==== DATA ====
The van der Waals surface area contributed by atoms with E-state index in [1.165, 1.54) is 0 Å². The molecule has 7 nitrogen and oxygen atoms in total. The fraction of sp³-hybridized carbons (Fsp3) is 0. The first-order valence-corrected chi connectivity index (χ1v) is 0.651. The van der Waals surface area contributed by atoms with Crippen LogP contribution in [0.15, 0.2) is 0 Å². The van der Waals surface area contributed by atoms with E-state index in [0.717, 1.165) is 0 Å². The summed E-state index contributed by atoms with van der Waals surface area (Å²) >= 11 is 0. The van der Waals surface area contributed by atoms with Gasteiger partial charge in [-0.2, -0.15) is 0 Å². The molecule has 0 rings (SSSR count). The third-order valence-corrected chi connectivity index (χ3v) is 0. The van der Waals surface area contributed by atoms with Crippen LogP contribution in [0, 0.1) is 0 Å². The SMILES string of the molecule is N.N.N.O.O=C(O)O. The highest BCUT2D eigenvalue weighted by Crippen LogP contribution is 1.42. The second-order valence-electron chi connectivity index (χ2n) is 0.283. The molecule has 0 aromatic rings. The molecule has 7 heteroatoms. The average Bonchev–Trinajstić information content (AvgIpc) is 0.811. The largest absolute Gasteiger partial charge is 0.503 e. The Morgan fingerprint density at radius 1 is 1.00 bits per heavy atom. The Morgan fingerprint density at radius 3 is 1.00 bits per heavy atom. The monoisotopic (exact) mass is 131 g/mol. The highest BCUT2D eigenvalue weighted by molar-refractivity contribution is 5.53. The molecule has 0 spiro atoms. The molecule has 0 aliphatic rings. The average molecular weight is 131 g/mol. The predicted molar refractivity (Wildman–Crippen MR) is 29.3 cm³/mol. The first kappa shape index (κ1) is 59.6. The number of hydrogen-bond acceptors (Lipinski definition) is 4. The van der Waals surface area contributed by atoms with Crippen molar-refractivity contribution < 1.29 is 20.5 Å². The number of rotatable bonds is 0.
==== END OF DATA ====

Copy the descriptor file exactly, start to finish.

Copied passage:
The van der Waals surface area contributed by atoms with E-state index in [1.165, 1.54) is 0 Å². The molecule has 7 nitrogen and oxygen atoms in total. The fraction of sp³-hybridized carbons (Fsp3) is 0. The first-order valence-corrected chi connectivity index (χ1v) is 0.651. The van der Waals surface area contributed by atoms with Crippen LogP contribution in [0.15, 0.2) is 0 Å². The van der Waals surface area contributed by atoms with E-state index in [0.717, 1.165) is 0 Å². The summed E-state index contributed by atoms with van der Waals surface area (Å²) >= 11 is 0. The van der Waals surface area contributed by atoms with Gasteiger partial charge in [-0.2, -0.15) is 0 Å². The molecule has 0 rings (SSSR count). The third-order valence-corrected chi connectivity index (χ3v) is 0. The van der Waals surface area contributed by atoms with Crippen LogP contribution in [0, 0.1) is 0 Å². The SMILES string of the molecule is N.N.N.O.O=C(O)O. The highest BCUT2D eigenvalue weighted by Crippen LogP contribution is 1.42. The second-order valence-electron chi connectivity index (χ2n) is 0.283. The molecule has 0 aromatic rings. The molecule has 7 heteroatoms. The average Bonchev–Trinajstić information content (AvgIpc) is 0.811. The largest absolute Gasteiger partial charge is 0.503 e. The Morgan fingerprint density at radius 1 is 1.00 bits per heavy atom. The Morgan fingerprint density at radius 3 is 1.00 bits per heavy atom. The monoisotopic (exact) mass is 131 g/mol. The highest BCUT2D eigenvalue weighted by molar-refractivity contribution is 5.53. The molecule has 0 spiro atoms. The molecule has 0 aliphatic rings. The average molecular weight is 131 g/mol. The predicted molar refractivity (Wildman–Crippen MR) is 29.3 cm³/mol. The first kappa shape index (κ1) is 59.6. The number of hydrogen-bond acceptors (Lipinski definition) is 4. The van der Waals surface area contributed by atoms with Crippen molar-refractivity contribution < 1.29 is 20.5 Å². The number of rotatable bonds is 0.